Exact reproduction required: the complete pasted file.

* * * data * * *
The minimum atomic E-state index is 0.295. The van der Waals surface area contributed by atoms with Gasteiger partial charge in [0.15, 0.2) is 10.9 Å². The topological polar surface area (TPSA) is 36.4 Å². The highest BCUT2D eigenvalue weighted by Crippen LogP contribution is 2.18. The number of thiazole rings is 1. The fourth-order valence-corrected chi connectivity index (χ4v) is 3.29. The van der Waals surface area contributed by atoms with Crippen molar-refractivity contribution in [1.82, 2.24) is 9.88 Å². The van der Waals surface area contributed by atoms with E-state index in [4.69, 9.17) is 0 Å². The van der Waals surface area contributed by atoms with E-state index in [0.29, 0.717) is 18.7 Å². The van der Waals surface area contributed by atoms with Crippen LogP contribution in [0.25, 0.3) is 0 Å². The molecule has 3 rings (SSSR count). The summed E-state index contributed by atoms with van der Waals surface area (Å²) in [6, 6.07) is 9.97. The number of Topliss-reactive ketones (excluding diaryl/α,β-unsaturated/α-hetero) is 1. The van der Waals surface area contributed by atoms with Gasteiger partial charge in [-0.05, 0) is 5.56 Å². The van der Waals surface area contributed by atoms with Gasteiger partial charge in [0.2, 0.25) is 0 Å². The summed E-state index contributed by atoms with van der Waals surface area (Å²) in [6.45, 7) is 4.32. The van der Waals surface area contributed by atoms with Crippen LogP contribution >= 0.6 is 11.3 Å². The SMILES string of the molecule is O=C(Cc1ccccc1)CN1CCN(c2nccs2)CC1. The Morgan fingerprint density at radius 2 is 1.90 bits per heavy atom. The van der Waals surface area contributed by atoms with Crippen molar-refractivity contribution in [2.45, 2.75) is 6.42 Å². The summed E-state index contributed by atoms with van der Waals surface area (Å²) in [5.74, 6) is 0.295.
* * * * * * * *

The minimum atomic E-state index is 0.295. The van der Waals surface area contributed by atoms with Gasteiger partial charge in [0.15, 0.2) is 10.9 Å². The topological polar surface area (TPSA) is 36.4 Å². The highest BCUT2D eigenvalue weighted by Crippen LogP contribution is 2.18. The number of thiazole rings is 1. The fourth-order valence-corrected chi connectivity index (χ4v) is 3.29. The van der Waals surface area contributed by atoms with Crippen molar-refractivity contribution in [1.82, 2.24) is 9.88 Å². The van der Waals surface area contributed by atoms with E-state index in [4.69, 9.17) is 0 Å². The van der Waals surface area contributed by atoms with E-state index in [0.29, 0.717) is 18.7 Å². The van der Waals surface area contributed by atoms with Crippen LogP contribution in [0.25, 0.3) is 0 Å². The molecule has 3 rings (SSSR count). The summed E-state index contributed by atoms with van der Waals surface area (Å²) in [6, 6.07) is 9.97. The number of Topliss-reactive ketones (excluding diaryl/α,β-unsaturated/α-hetero) is 1. The van der Waals surface area contributed by atoms with Gasteiger partial charge in [-0.05, 0) is 5.56 Å². The van der Waals surface area contributed by atoms with Gasteiger partial charge in [0.2, 0.25) is 0 Å². The summed E-state index contributed by atoms with van der Waals surface area (Å²) in [6.45, 7) is 4.32. The van der Waals surface area contributed by atoms with Crippen LogP contribution >= 0.6 is 11.3 Å². The SMILES string of the molecule is O=C(Cc1ccccc1)CN1CCN(c2nccs2)CC1. The Morgan fingerprint density at radius 2 is 1.90 bits per heavy atom. The van der Waals surface area contributed by atoms with Crippen molar-refractivity contribution in [2.45, 2.75) is 6.42 Å². The summed E-state index contributed by atoms with van der Waals surface area (Å²) in [5.74, 6) is 0.295.